This time last year, Scottie Scheffler had never won a PGA Tour event, was outside the top 10 of the Official World Golf Rankings, not in Hawaii for the Tournament of Champions and had only earned $7.5 million. Now? He’s a four-time winner, the reigning Masters champion, has the second shortest odds of anyone to win the 2023 Tournament of Champions and has tripled his career earnings to just over $22M. Oh, and if he finishes near the top of this week’s event, he’ll return to No. 1 in the world for what would be his 31st week.
Needless to say, things have changed.
It begs the question, though, of who we’re overlooking right now. More specifically: Who is the Scottie Scheffler of 2023? The player who will be sitting here this time next year, perhaps not with the same bona fides Scheffler put together in 2022, but with a resume that’s far more complete than it is currently constituted and a name that is far more familiar in golf households than it is currently.
Perhaps there are several candidates to fill this role in 2023, but none are as blatantly obvious as the golfer who mostly fits the Scheffler statistical profile, nearly won multiple majors in 2022 and is coming off his first American team event just like Scheffler was a year ago.
The most likely candidate to replicate Scottie Scheffler’s 2022 in 2023 is, of course, Cam Young.
Young has yet to win on the PGA Tour, but he’s an elite ball-striker (13th over the last 12 months), and he’s in contention a lot. In 2022 alone he finished second or third in the following events.
- Open Championship
- Genesis Invitational
- Rocket Mortgage Classic
- Wells Fargo Championship
- PGA Championship
- RBC Heritage
This is easy to say now, but if, say, 10 strokes go differently, we’re talking about Cam Young having Scottie Scheffler’s 2022 in 2022 and not in 2023.
Young fits the modern mold, too. He’s mega long off the tee — statistician Joseph LaMagna has called him the best driver in the world — and good enough elsewhere to be extraordinarily dangerous. His finish dispersion is great, too, in that he doesn’t finish T11 very often. In 25 starts last season, he finished in the top three seven times and missed the cut seven times.
That’s a perfect ratio, and it has led Data Golf to the following conclusion, which it put forth in a recent newsletter.
Young is one of the best active players without a PGA Tour win: our models estimate that his PGA Tour performances have been good enough to expect 1.6 PGA Tour wins and 0.4 major wins. The only winless player with higher values in those two metrics is Tommy Fleetwood.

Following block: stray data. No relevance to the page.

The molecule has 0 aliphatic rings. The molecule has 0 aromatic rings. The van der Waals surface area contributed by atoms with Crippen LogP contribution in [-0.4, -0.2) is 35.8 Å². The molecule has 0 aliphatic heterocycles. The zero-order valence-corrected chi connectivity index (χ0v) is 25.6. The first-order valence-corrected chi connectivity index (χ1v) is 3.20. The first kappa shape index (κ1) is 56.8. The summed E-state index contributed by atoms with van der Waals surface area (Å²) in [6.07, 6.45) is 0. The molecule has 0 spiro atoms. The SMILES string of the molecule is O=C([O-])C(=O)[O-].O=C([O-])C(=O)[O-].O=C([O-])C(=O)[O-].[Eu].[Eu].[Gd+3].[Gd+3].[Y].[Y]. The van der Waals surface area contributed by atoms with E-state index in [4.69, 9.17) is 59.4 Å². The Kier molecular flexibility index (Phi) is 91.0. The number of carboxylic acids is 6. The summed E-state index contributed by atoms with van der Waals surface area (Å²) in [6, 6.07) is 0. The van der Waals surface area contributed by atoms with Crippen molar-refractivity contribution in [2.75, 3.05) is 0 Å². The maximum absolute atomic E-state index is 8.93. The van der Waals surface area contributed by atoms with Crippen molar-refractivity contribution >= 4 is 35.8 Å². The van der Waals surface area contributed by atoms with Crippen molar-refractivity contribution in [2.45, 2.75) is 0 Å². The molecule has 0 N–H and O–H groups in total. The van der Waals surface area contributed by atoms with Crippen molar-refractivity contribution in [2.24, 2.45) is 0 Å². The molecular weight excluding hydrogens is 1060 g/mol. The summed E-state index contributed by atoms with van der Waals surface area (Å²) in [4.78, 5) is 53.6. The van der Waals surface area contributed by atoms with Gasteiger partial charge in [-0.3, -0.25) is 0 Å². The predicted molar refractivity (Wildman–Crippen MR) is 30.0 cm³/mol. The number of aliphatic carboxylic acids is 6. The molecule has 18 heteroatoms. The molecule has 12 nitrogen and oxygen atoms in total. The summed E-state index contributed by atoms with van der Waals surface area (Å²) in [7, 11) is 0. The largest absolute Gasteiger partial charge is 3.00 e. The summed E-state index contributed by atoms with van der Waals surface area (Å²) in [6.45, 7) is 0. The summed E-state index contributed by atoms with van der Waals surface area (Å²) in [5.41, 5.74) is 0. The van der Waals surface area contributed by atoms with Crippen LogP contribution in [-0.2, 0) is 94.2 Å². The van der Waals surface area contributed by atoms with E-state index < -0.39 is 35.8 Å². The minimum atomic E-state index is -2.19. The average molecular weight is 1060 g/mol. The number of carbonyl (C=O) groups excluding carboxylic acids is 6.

In other words, Cam Young is coming in 2023.
To drive home the point, consider that of the top 150 players in the world right now, Young is the 18th-best career ball-striker. The names ahead of him include Rory McIlroy, Sergio Garcia, Justin Thomas and Dustin Johnson. They are players who win a lot. Young has played so few rounds compared to the rest of those guys (for example: Young has played 87 measured ShotLink rounds compared to Xander Schauffele’s 405) that it’s easier to envision his win total catching up with everyone else than it is to envision him falling off the planet when it comes to his ball-striking numbers.
That’s not something rooted in statistical certainty — not that anything in golf truly is — but Young’s skillset doesn’t evaporate. Great short games, great putters, they come and go. The pop and then they disappear. Elite driving, being a top-five (perhaps top-three) driver in the world? That’s a sticky statistic.
Young seems to want the ball, too. He hit the lost shot of the year in 2022 when he made a two on the 72nd hole at St. Andrews during the Open Championship. It got sandwiched between Cam Smith’s victory and McIlroy’s defeat, but when he had to have a two, he stepped up and made it in a moment when he had to have it. He talked after that round about how he’s still learning to win at the highest level, and his Open success was part of that.
“I think I stuck to my plan and the process of what had gotten me there really well,” said Young. “And not necessarily that I didn’t at the PGA Championship, but I don’t know if I let it come to me as much as I did today. I tried as much as I could — watching [Cam Smith] make a million birdies in a row is in one sense good because it pushes you, and in another sense it’s hard to watch because you see him making putts, knowing that he’s kind of beating you.
“But, yeah, I think I was a little bit more patient today and I obviously was rewarded on 18, but just came up a little bit short.”
Coming up short was a theme for Young in 2022, which is not dissimilar to Scheffler’s 2021. Scheffler finished in the top eight seven times — including at three of the major championships — in 2021 without winning a single event. He had the highest expected win rate in 2021 (1.27 wins) of anyone who didn’t win a PGA Tour event. Young took that honor in 2022 at 1.20 (and 0.38 in majors, which is extremely high).
Add it all up, and Young is the obvious choice to have a Scheffler-like year in 2023. He’s not being talked about like he perhaps should be — this was true of Scheffler last year as well — but after he hits on one, two or even three big-time PGA Tour victories. All of that will change. Just like it did for the guy he’s now chasing.